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I even found some (fake) succulents!

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It was truly a blessing being able to spend the three weeks we did down in Querétaro. As Katie mentioned, there is so much to take back and incorporate, culturally, into your life at home. It was great to spend some quality time with some people I missed the past month, focusing more on each other that the upcoming obligations we have. I learned a lot, about the culture and the different aspects of traditional medicine or the health care system, but also about myself. I also was so blessed to meet so many wonderful and impactful people in my time in Mexico. My eyes were opened to the workings of God in my surroundings, as well, and in the people I had the privilege of meeting.

It’s been fun fellow readers. Thanks for following along. I’d also like to thank you for bearing with us through all of the puns, long descriptions, laughs, and wonderful pictures, and I hope you enjoyed hearing about our experiences while we were away. May I leave you now with this plaque I encountered while winding down tonight, because it pointed my eyes back to God and emphasized just how beautiful life is.

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May we treasure life’s every moment, and be thankful for every morning God grants us to live and breathe through another day.

So long for now, my friends.

Hasta luego,

-kyrian

 

Honey I’m Home

And we’re back!

Being back in Holland almost makes it seem like these past three weeks never happened. Today I moved in to my summer house in Holland, caught up with lots of friends, and already my time in Mexico seems pretty far removed.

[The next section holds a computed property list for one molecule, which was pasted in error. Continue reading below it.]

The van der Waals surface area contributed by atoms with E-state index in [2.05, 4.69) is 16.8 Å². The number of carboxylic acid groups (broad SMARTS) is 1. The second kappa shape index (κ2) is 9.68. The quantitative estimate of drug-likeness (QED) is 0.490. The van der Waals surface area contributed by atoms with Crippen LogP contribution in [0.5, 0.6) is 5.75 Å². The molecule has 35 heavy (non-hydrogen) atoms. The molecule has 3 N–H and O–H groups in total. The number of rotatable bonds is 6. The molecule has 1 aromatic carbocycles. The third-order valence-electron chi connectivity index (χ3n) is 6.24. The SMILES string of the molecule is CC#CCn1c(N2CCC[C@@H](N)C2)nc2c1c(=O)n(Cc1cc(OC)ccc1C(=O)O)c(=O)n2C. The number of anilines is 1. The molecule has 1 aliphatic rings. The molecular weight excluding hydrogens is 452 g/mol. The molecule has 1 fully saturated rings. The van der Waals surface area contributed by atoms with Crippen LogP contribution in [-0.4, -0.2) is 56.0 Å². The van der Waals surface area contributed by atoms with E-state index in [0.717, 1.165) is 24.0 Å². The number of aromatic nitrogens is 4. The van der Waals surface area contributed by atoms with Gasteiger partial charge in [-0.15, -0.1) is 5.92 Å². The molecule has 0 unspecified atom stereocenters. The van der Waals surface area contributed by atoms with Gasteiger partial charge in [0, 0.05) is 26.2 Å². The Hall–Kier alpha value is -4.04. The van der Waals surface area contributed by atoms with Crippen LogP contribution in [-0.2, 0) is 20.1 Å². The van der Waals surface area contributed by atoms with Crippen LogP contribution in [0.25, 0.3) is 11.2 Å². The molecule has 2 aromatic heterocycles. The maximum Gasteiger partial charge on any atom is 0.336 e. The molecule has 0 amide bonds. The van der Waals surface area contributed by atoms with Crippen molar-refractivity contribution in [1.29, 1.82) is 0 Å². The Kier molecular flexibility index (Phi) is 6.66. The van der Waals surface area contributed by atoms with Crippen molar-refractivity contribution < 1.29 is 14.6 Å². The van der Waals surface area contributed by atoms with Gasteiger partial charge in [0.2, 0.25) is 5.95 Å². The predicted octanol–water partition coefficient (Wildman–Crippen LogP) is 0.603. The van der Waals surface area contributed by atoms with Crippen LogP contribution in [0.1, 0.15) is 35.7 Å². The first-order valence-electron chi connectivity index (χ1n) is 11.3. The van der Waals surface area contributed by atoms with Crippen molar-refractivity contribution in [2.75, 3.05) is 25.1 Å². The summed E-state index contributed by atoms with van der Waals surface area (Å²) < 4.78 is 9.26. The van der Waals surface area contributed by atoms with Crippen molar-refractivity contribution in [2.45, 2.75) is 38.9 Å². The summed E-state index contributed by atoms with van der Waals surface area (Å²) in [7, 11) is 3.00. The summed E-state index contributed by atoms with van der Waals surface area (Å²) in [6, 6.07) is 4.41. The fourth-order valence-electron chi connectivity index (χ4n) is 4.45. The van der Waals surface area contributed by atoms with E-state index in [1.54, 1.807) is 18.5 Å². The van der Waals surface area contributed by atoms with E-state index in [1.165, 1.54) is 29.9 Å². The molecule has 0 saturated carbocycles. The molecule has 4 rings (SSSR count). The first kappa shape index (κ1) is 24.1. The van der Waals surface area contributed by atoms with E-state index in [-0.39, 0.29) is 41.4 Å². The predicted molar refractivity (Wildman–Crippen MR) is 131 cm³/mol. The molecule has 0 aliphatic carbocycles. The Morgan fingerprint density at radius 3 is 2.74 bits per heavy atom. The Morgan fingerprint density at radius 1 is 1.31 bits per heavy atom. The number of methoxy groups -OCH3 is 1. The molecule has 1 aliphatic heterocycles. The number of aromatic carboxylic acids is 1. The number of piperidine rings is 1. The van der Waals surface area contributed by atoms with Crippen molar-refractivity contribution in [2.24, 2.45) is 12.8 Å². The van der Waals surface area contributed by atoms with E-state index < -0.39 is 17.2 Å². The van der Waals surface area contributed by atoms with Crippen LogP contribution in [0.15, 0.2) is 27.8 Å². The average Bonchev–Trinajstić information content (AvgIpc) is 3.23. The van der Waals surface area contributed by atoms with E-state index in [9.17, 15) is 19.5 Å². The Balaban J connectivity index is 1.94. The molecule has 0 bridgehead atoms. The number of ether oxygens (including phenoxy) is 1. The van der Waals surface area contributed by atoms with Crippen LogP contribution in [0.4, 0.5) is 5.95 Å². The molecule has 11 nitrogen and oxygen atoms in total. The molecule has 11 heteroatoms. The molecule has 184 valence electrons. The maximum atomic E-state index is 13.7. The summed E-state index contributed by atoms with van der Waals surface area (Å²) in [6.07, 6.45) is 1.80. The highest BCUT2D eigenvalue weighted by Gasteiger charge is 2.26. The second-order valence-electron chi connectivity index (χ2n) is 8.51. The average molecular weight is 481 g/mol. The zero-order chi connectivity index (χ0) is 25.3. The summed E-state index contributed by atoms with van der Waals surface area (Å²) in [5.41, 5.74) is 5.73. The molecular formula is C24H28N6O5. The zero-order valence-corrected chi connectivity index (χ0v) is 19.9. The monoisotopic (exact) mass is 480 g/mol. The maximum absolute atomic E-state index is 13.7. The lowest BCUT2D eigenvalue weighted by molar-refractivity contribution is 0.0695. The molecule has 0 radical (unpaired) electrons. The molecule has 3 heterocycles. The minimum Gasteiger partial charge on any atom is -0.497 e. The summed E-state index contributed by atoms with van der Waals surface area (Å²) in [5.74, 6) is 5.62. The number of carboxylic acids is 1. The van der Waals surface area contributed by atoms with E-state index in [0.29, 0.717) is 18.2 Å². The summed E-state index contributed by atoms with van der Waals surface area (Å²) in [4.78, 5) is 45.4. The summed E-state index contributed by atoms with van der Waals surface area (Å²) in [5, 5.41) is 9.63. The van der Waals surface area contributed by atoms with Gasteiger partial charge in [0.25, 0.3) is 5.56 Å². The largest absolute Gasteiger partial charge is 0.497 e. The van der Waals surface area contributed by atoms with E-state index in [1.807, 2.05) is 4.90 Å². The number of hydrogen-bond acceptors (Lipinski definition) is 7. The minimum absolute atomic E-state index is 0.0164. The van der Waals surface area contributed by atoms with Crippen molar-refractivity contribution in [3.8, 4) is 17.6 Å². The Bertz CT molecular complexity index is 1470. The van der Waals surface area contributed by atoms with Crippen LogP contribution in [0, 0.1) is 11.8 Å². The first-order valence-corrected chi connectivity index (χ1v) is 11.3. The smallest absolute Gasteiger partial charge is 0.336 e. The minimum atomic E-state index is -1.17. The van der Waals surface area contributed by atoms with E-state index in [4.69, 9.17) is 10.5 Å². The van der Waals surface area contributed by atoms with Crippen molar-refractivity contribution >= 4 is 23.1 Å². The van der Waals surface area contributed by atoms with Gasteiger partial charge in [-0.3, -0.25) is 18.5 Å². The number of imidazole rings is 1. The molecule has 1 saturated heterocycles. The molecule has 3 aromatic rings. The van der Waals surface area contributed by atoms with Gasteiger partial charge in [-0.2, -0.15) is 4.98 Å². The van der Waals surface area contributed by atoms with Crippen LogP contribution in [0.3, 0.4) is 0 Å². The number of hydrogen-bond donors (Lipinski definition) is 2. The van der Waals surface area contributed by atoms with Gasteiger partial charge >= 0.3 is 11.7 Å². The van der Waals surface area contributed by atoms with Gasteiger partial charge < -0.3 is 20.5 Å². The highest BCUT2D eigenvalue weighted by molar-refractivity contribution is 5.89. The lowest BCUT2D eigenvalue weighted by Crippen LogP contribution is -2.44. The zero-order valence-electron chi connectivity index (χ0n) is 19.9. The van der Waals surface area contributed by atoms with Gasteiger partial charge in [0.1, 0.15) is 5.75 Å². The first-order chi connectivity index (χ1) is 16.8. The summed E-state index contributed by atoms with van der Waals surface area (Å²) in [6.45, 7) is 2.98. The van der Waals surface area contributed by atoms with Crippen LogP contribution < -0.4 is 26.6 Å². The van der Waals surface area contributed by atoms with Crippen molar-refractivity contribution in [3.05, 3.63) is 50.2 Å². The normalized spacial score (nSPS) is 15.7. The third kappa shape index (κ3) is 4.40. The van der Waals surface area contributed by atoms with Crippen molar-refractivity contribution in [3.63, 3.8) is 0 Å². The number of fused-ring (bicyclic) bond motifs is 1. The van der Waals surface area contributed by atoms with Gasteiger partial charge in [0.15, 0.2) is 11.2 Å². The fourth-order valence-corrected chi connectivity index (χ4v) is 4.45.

When coming back from a trip like this, it is easy to act like it never happened and to fall back into normal routines. However, I think it’s important to incorporate what we’ve learned abroad into our everyday lives back at home. To me, one of the coolest parts about getting to know another culture is that you can take the good parts of that culture and incorporate them into your own personal culture. For example, one part of the Latin American culture that I have come to value and appreciate is the emphasis on relationships as opposed to schedules. What I mean by this is that the people in this culture are not so focused on time as people are in the United States. Often this manifests itself by arriving to events late, such as when my host family was a half hour late to our final dinner on Monday night, 🙂 but to me, it is much bigger than this. From what I’ve seen of Latin American culture, the people would rather sit and chat with a friend over a cup of coffee instead of arrive exactly on time. I’ve grown up with the opposite culture, that tells me the clock should rule my life, and that you’re not on time unless you’re at least five minutes early. My first instinct is still to by ruled by time, but having spent time in Latin America has made me often stop and think about what should be my first priority. I now see that a conversation with a friend has more value than always being on time to class, and that in everything, our relationships should be the most important aspects of our life.